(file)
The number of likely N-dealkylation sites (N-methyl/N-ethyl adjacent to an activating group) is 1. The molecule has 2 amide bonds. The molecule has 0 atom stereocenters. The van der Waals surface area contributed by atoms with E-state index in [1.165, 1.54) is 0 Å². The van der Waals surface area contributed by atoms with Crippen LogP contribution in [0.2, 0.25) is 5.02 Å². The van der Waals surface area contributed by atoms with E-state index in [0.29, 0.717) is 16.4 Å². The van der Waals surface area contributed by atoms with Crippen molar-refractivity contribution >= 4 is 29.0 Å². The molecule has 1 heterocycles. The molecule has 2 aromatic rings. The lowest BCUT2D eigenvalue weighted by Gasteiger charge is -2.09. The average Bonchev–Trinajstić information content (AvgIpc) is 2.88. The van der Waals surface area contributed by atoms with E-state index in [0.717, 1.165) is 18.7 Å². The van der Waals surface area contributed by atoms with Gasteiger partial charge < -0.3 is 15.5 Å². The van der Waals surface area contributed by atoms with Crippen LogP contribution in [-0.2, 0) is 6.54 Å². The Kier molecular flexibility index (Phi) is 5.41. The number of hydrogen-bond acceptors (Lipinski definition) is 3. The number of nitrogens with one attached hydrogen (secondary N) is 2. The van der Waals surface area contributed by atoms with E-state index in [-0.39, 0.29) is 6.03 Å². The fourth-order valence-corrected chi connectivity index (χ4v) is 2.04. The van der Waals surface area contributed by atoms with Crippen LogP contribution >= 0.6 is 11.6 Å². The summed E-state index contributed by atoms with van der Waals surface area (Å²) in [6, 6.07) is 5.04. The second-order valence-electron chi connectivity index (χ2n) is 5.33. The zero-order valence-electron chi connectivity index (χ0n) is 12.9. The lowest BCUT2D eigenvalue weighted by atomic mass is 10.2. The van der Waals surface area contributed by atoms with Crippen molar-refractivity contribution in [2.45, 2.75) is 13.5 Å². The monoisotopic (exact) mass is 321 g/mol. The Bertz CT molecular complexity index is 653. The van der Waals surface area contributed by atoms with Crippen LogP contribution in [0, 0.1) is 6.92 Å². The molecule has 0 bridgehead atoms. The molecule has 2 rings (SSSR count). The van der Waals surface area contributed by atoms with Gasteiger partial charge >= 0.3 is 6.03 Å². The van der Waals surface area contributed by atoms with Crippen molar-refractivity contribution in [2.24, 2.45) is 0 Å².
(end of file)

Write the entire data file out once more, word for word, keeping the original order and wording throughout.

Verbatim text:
The number of likely N-dealkylation sites (N-methyl/N-ethyl adjacent to an activating group) is 1. The molecule has 2 amide bonds. The molecule has 0 atom stereocenters. The van der Waals surface area contributed by atoms with E-state index in [1.165, 1.54) is 0 Å². The van der Waals surface area contributed by atoms with Crippen LogP contribution in [0.2, 0.25) is 5.02 Å². The van der Waals surface area contributed by atoms with E-state index in [0.29, 0.717) is 16.4 Å². The van der Waals surface area contributed by atoms with Crippen molar-refractivity contribution >= 4 is 29.0 Å². The molecule has 1 heterocycles. The molecule has 2 aromatic rings. The lowest BCUT2D eigenvalue weighted by Gasteiger charge is -2.09. The average Bonchev–Trinajstić information content (AvgIpc) is 2.88. The van der Waals surface area contributed by atoms with E-state index in [0.717, 1.165) is 18.7 Å². The van der Waals surface area contributed by atoms with Gasteiger partial charge < -0.3 is 15.5 Å². The van der Waals surface area contributed by atoms with Crippen LogP contribution in [-0.2, 0) is 6.54 Å². The Kier molecular flexibility index (Phi) is 5.41. The number of hydrogen-bond acceptors (Lipinski definition) is 3. The number of nitrogens with one attached hydrogen (secondary N) is 2. The van der Waals surface area contributed by atoms with E-state index in [-0.39, 0.29) is 6.03 Å². The fourth-order valence-corrected chi connectivity index (χ4v) is 2.04. The van der Waals surface area contributed by atoms with Crippen LogP contribution >= 0.6 is 11.6 Å². The summed E-state index contributed by atoms with van der Waals surface area (Å²) in [6, 6.07) is 5.04. The second-order valence-electron chi connectivity index (χ2n) is 5.33. The zero-order valence-electron chi connectivity index (χ0n) is 12.9. The lowest BCUT2D eigenvalue weighted by atomic mass is 10.2. The van der Waals surface area contributed by atoms with Crippen molar-refractivity contribution in [2.45, 2.75) is 13.5 Å². The monoisotopic (exact) mass is 321 g/mol. The Bertz CT molecular complexity index is 653. The van der Waals surface area contributed by atoms with Crippen LogP contribution in [0, 0.1) is 6.92 Å². The molecule has 0 bridgehead atoms. The molecule has 2 rings (SSSR count). The van der Waals surface area contributed by atoms with Gasteiger partial charge >= 0.3 is 6.03 Å². The van der Waals surface area contributed by atoms with Crippen molar-refractivity contribution in [2.24, 2.45) is 0 Å².